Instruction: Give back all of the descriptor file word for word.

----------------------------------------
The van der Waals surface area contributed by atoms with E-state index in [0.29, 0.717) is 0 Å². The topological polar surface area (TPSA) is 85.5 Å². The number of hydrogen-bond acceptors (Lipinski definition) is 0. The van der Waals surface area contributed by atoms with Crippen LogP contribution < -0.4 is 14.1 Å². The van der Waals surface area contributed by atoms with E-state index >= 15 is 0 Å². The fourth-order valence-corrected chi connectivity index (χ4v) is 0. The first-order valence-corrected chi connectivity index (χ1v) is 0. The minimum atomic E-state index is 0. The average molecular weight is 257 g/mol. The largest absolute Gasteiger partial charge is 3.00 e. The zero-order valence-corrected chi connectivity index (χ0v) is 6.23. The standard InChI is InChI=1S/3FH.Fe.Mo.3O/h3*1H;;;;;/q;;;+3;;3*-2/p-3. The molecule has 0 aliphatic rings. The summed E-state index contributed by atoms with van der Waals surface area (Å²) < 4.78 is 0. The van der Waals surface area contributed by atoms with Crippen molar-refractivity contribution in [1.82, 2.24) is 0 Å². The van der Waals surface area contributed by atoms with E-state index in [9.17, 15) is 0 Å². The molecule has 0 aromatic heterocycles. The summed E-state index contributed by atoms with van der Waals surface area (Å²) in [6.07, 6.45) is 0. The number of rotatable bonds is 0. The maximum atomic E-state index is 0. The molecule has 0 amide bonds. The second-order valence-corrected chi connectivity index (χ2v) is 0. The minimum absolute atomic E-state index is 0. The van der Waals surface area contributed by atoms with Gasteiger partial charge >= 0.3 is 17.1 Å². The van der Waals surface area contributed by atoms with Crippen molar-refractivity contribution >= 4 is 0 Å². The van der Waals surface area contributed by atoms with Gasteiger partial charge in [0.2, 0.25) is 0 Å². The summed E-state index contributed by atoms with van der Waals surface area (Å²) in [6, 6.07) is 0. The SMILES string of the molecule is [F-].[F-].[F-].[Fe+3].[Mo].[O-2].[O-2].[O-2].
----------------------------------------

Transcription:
The van der Waals surface area contributed by atoms with E-state index in [0.29, 0.717) is 0 Å². The topological polar surface area (TPSA) is 85.5 Å². The number of hydrogen-bond acceptors (Lipinski definition) is 0. The van der Waals surface area contributed by atoms with Crippen LogP contribution < -0.4 is 14.1 Å². The van der Waals surface area contributed by atoms with E-state index >= 15 is 0 Å². The fourth-order valence-corrected chi connectivity index (χ4v) is 0. The first-order valence-corrected chi connectivity index (χ1v) is 0. The minimum atomic E-state index is 0. The average molecular weight is 257 g/mol. The largest absolute Gasteiger partial charge is 3.00 e. The zero-order valence-corrected chi connectivity index (χ0v) is 6.23. The standard InChI is InChI=1S/3FH.Fe.Mo.3O/h3*1H;;;;;/q;;;+3;;3*-2/p-3. The molecule has 0 aliphatic rings. The summed E-state index contributed by atoms with van der Waals surface area (Å²) < 4.78 is 0. The van der Waals surface area contributed by atoms with Crippen molar-refractivity contribution in [1.82, 2.24) is 0 Å². The van der Waals surface area contributed by atoms with E-state index in [9.17, 15) is 0 Å². The molecule has 0 aromatic heterocycles. The summed E-state index contributed by atoms with van der Waals surface area (Å²) in [6.07, 6.45) is 0. The number of rotatable bonds is 0. The maximum atomic E-state index is 0. The molecule has 0 amide bonds. The second-order valence-corrected chi connectivity index (χ2v) is 0. The minimum absolute atomic E-state index is 0. The van der Waals surface area contributed by atoms with Gasteiger partial charge >= 0.3 is 17.1 Å². The van der Waals surface area contributed by atoms with Crippen molar-refractivity contribution >= 4 is 0 Å². The van der Waals surface area contributed by atoms with Gasteiger partial charge in [0.2, 0.25) is 0 Å². The summed E-state index contributed by atoms with van der Waals surface area (Å²) in [6, 6.07) is 0. The SMILES string of the molecule is [F-].[F-].[F-].[Fe+3].[Mo].[O-2].[O-2].[O-2].